Going For A Dip In Detroit

Detroit Indoor PoolWhen it comes to Detroit real estate renovation, it is a rare find to acquire a building that has not only stood the test of time, but is still in relatively good shape. Additionally, what about those with unique features such as swimming pools? Many old buildings that had pool houses have been filled and moved on, due to the large costs that come with keeping an indoor pool safe and functional. Below are a few of the most iconic pools in Detroit, and some of these you can even visit today!

  • Brewster Wheeler Recreation Center – This sports hall that has been mostly known for its boxing center opened in the late 1920’s with a swimming pool intact. Brewster Center closed its doors at the break of the 2000’s, and deteriorated greatly. However, the city of Detroit has begun talks of renovation and potentially reopening this iconic location.
  • Schvitz Health Club – This health club is one of the few true Russian steam rooms that are left to visit across the country. Surprisingly still, this location that was opened in 1930, is still booming today! The pool area is lined with black and white tile, and while not generously large in size, many find its cold waters soothing after a hot steam.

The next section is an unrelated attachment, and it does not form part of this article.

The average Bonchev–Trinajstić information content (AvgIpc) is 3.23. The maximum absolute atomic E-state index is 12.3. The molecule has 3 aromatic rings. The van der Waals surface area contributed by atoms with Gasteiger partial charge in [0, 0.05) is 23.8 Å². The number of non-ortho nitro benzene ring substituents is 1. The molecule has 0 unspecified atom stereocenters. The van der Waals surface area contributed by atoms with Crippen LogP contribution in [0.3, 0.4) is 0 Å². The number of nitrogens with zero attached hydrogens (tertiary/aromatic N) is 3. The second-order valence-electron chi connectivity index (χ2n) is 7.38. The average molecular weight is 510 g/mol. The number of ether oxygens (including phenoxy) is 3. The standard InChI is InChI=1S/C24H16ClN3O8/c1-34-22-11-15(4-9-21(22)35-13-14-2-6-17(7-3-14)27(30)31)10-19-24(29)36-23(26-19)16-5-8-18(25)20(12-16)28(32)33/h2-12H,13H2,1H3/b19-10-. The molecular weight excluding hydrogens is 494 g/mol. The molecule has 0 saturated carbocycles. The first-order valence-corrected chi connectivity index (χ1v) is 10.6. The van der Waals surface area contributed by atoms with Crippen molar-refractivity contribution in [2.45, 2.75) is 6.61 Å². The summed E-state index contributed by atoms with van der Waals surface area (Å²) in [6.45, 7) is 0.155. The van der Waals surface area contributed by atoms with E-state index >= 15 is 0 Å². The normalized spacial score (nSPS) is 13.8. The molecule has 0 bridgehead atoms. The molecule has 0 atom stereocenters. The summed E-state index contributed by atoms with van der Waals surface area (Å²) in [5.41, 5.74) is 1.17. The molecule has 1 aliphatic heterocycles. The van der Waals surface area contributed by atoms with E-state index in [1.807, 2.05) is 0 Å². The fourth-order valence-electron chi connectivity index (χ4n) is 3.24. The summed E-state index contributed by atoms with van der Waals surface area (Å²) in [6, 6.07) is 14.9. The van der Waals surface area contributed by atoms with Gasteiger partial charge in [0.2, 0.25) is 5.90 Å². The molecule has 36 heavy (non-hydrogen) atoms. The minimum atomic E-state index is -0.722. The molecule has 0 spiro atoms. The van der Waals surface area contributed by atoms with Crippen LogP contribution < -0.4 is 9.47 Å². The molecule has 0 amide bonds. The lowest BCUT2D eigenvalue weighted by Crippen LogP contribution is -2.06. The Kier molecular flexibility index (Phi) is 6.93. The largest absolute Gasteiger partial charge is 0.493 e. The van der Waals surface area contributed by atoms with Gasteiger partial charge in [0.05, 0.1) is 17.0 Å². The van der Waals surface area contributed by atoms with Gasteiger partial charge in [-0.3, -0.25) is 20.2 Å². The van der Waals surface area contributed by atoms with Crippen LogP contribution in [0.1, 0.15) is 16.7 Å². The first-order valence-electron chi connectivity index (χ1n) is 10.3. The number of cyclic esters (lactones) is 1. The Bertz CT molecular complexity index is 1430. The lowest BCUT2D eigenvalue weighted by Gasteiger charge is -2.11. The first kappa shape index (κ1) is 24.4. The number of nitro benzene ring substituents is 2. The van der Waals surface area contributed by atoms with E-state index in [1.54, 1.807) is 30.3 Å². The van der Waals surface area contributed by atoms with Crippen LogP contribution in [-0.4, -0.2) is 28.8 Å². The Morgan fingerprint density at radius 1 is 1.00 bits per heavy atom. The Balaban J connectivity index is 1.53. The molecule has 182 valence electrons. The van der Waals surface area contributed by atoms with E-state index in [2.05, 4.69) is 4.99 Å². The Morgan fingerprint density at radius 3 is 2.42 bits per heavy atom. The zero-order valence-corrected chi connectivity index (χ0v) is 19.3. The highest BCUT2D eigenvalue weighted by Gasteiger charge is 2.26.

• Detroit Masonic Temple – When you have a multistory building, do you consider putting a pool on the sixth floor? The Mason’s did! Many have speculated, and it’s true, that there is a half built pool on the sixth floor of the Masonic Temple. Instead of finishing the area, they utilized this space for animal circus training back in the early 1930’s.
  • Detroit Yacht Club – Located in the heart of Belle Isle, the Detroit Yacht Club opened an indoor pool along with its clubhouse in 1922. The pool is massive and is almost 10 feet deep. While you cannot just go for a dive unless you’re a member, this pool is definitely still making waves for residents of the Yacht Club.
  • Detroit Athletic Club – Built in 1915, this pool is potentially the oldest functioning pool in Detroit. Located on the fourth floor of the DAC, this pool once hosted Olympic swimmers, had a track surrounding the perimeter and a second level diving board.

Due to the close proximity to fresh water, Detroit was able to build these swimming pools with little to no thought, especially at the peak of its financial gain. These pre-World War II swimming pools are a testament to Detroit’s innovation and architectural beauty, and we encourage you to visit them if you have the chance!